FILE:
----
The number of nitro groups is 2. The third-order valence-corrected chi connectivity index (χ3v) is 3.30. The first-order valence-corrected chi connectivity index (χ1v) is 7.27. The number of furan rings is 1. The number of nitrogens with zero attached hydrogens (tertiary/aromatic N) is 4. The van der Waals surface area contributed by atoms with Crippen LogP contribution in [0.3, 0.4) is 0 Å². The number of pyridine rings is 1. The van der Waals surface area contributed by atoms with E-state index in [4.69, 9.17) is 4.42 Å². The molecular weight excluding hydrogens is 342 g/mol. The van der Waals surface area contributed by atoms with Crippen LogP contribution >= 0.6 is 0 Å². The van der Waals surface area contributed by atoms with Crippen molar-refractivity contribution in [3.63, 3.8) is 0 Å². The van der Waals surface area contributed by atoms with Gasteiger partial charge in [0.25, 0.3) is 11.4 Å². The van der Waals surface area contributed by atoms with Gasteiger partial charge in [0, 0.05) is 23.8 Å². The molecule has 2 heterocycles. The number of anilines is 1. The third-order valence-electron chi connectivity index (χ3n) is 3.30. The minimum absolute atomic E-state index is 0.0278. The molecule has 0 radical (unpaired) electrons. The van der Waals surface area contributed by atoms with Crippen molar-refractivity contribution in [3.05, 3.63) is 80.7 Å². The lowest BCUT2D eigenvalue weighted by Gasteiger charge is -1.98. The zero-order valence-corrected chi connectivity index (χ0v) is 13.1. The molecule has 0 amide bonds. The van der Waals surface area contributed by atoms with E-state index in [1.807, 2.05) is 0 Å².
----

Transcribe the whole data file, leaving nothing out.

The number of nitro groups is 2. The third-order valence-corrected chi connectivity index (χ3v) is 3.30. The first-order valence-corrected chi connectivity index (χ1v) is 7.27. The number of furan rings is 1. The number of nitrogens with zero attached hydrogens (tertiary/aromatic N) is 4. The van der Waals surface area contributed by atoms with Crippen LogP contribution in [0.3, 0.4) is 0 Å². The number of pyridine rings is 1. The van der Waals surface area contributed by atoms with E-state index in [4.69, 9.17) is 4.42 Å². The molecular weight excluding hydrogens is 342 g/mol. The van der Waals surface area contributed by atoms with Crippen LogP contribution >= 0.6 is 0 Å². The van der Waals surface area contributed by atoms with Crippen molar-refractivity contribution in [3.63, 3.8) is 0 Å². The van der Waals surface area contributed by atoms with Gasteiger partial charge in [0.25, 0.3) is 11.4 Å². The van der Waals surface area contributed by atoms with Gasteiger partial charge in [0, 0.05) is 23.8 Å². The molecule has 2 heterocycles. The number of anilines is 1. The third-order valence-electron chi connectivity index (χ3n) is 3.30. The minimum absolute atomic E-state index is 0.0278. The molecule has 0 radical (unpaired) electrons. The van der Waals surface area contributed by atoms with Crippen molar-refractivity contribution in [3.05, 3.63) is 80.7 Å². The lowest BCUT2D eigenvalue weighted by Gasteiger charge is -1.98. The zero-order valence-corrected chi connectivity index (χ0v) is 13.1. The molecule has 0 amide bonds. The van der Waals surface area contributed by atoms with E-state index in [1.807, 2.05) is 0 Å².